Disgraced former Senator Rick Santorum grabbed headlines yesterday by saying he was “frankly appalled” by President Kennedy’s “radical” statements during the 1960 campaign, which amounted to the following, now sadly somewhat controversial but succinct statement of a basic, foundational principle: “I believe in an America where the separation of church and state is absolute.”
Jack Kennedy is now one of America’s favorite former presidents. Nevertheless, says Santorum, for JFK’s sins, “Jefferson is spinning in his grave.”
We’re seeing how Catholic politicians, following the first Catholic president, have followed his lead, and have divorced faith not just from the public square, but from their own decision-making process.
It’s a hallmark of the tea party’s de facto religion — ancestor worship of the founding generation — that its adherents in fact have no idea what the Founders believed, or what they fought for. Santorum demonstrates and compounds that ignorance on the pages of other papers, in a long screed ably taken down elsewhere, but to that let us add some. Jefferson was a deist, openly hostile to organized religion (and especially Catholicism) as it was practiced in his time, whose approach to the Bible was precisely River Tam’s [YouTube]: to tear out the pages that don’t make sense, resulting in a slimmer, simply moral document. It’s for this sin that the Santorums of Texas eliminated Jefferson from the curriculum.
Jefferson’s “wall of separation” was very real, very present in the early Republic, and defined how he saw his position: as a temporal officer, with responsibilities exclusively to the office, and no higher power. Hence, for example, Jefferson’s remarkable decision to forgo a thanksgiving prayer, for fear of converting the early Presidency into some American pontifex maximus. That understanding should control today.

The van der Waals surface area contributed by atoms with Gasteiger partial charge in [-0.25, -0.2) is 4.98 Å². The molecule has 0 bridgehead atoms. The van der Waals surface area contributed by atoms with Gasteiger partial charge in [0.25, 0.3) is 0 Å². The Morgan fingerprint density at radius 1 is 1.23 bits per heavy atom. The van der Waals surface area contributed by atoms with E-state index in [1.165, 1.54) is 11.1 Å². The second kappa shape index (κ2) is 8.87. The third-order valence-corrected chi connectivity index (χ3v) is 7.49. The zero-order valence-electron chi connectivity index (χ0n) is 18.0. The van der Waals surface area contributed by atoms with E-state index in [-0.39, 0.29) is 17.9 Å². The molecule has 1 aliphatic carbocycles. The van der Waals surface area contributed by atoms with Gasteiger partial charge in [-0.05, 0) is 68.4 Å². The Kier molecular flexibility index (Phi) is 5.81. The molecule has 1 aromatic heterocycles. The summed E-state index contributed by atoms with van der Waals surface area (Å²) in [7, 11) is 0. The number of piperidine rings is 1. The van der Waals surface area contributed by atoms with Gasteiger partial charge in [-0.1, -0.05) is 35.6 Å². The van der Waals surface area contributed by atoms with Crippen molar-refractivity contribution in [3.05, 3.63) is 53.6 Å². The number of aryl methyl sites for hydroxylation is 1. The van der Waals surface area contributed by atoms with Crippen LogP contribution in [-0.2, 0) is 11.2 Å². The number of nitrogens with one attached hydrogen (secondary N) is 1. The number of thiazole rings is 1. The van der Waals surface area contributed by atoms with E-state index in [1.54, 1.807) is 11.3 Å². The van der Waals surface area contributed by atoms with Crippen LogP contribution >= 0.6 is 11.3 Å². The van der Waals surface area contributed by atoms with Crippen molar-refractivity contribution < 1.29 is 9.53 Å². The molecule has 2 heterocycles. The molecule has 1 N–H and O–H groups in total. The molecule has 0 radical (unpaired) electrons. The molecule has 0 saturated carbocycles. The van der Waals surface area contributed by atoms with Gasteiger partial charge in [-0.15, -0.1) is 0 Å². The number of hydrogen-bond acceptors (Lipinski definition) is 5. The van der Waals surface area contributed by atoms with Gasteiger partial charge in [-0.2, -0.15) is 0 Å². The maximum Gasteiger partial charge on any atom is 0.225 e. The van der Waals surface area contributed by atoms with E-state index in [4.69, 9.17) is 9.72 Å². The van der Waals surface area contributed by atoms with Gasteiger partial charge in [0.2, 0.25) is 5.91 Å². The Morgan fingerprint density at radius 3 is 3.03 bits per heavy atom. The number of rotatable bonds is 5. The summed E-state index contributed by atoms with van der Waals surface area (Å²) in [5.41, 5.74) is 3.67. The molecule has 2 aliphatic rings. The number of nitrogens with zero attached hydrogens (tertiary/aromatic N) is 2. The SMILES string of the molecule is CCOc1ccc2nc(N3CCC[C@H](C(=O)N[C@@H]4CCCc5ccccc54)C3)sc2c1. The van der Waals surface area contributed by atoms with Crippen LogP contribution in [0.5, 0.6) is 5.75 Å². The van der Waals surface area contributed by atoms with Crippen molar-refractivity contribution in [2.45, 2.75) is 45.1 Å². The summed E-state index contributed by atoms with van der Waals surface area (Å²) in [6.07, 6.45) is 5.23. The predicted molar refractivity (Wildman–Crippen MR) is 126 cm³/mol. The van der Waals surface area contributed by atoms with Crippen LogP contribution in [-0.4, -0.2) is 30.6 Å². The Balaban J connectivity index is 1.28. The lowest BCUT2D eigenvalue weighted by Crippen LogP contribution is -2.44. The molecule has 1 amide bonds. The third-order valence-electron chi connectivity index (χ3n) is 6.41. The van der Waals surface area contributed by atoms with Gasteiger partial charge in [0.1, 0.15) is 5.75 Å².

We elect legislators to serve the people, the office, and the Constitution. Not God. In discharging that role, legislators must exercise moral judgment, a task that will often require reference to religious morality. That’s fine, and moreover, unavoidable. But legislators should not be in the business of making legislative decisions exclusively to appease their favored interpretation of their favored deity. Where the law of the land and the principles of the Constitution point in one direction, and God, as interpreted by man, points in another, the former should always control, as a function of the oath of office, and the basic principles of democracy.
We expect that God will guide our magistrates, our courts, and our nation. But how vain to imagine he needs our help to do so?